Ex-prisoners who’re at risk of being long-term beneficiaries often find it incredibly hard to find and keep a job.
That’s why Corrections and the Ministry of Social Development have been working together since November 2016 to provide them with more comprehensive and long-term support.
The Supporting Offenders into Employment three-year trial aims to ensure prisoners with more complex needs have the right assistance to manage their barriers to employment such as problems with drugs and alcohol, work skills, and literacy and numeracy.
The trial has two different streams – a contracted service in Canterbury offered by Workwise and The Salvation Army, and an in-house intensive case management service with Work and Income case managers in 10 regions around the country.
Currently, 223 people are enrolled with the in-house service, which has a capacity of 400 clients.
Ninety-nine of the 223 clients are now working. They’re receiving help with education, financial, health and housing needs – not to mention support to get a job!
We talked to Corrections Senior Case Manager Deve Simpson who’s been working with prisoners on the trial at Spring Hill Corrections Facility with Ministry of Social Development’s Intensive Client Support Manager Kay Te Huia.
How’s the trial going at Spring Hill?
Extremely well. Our case managers have a great relationship with Kay, and the men have been responding positively when interviewed for the trial. Out of the 39 people released from prison Kay has been working with, 20 now have a job.
Do prisoners have to meet certain criteria to take part?
Yes. We consider prisoners who’re being released to one of the trial locations, on parole or conditions, and are at risk of receiving a benefit from Work and Income long term. Because there are limited spaces, not all prisoners who meet the criteria will be able to receive the service.
How do Corrections and the Ministry work together?
After a prisoner is identified, Kay and I meet with him to go through what the service offers and discuss his pathway forward and commitment to it. Kay takes over from there, and we all keep in touch as we work towards his release. Kay continues working with him in the community providing support for up to a year. Closely linked with this is the important relationship with the probation officer managing their parole conditions.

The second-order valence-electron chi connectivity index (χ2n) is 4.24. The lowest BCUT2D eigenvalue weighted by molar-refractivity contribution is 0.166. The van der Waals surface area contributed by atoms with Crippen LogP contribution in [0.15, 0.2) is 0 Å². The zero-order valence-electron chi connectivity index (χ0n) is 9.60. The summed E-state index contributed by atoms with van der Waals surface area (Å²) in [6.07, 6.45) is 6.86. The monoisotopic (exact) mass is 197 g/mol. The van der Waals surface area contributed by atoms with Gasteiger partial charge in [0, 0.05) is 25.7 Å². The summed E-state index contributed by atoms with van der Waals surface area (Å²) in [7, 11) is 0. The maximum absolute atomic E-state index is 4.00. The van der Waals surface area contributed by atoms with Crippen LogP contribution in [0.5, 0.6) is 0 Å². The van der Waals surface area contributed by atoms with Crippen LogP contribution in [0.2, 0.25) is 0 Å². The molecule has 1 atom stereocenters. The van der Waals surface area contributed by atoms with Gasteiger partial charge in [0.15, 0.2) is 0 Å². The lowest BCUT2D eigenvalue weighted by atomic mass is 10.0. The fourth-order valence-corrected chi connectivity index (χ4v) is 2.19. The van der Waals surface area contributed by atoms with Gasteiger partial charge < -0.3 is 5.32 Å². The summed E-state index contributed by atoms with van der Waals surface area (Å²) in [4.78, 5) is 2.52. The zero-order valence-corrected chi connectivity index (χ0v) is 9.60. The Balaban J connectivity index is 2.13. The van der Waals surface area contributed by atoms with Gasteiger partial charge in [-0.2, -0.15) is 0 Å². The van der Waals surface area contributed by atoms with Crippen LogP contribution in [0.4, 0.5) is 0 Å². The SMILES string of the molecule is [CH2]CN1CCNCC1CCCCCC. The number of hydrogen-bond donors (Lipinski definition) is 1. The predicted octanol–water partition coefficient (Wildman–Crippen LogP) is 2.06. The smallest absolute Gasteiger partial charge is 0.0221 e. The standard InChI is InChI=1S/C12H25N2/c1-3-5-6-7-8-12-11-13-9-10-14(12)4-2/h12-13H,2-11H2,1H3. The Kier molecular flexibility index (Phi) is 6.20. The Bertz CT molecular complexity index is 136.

What assistance does the offender receive?
They receive support to apply for a benefit, which is a huge relief as they’re able to deal with any pre-benefit activities prior to release. They get help setting up a bank account and finding health services. They also receive education and training assistance to move into employment, and ongoing support and incentives to stay in a job.
Can you tell us about one of your successes?
Mark* has done exceptionally well. He was introduced to the in-house service in April last year. Mark was happy to be selected and spoke to us about the plans he had for his release on 1 May.
Mark met with Kay in the weeks before his release and got a furnished flat very soon after his release – a massive achievement as he’d been in prison nearly five years. He was able to pay for some of his move-in costs such as food and rent in advance with money provided through the trial. He’d also been granted the Jobseeker Support benefit on release. Later in May, Mark got a job with a construction firm and received Transition to Work help with his work-related costs.
Mark proudly passed his restricted driver’s licence and bought a car to carry his work gear. He was assisted with work clothing, petrol, and bridging finance to get to his first pay.
Having transferred cities, Mark has been in steady employment for nine months and is living with his partner and children. He’s extremely grateful for the help and support he received, and says, “It’s everything I ever wanted.”
*Not his real name.
Extra support for extra challenges
Supporting Offenders into Employment targets prisoners who’re at risk of being long-term beneficiaries, but this isn’t the only challenge they face. Many have low literacy and numeracy and therefore require education and training (65% of the general prisoner population has low literacy and numeracy skills), and many also have a mental health or substance abuse disorder (62% of the general prisoner population have had either a mental health or substance abuse disorder within the last 12 months).
This Way for Work
Corrections has its own offender recruitment service. This Way for Work is a two-year pilot supporting offenders into stable employment (offenders don’t need to have been long-term beneficiaries to be eligible). Thirteen offender recruitment consultants work with offenders and employers around the country.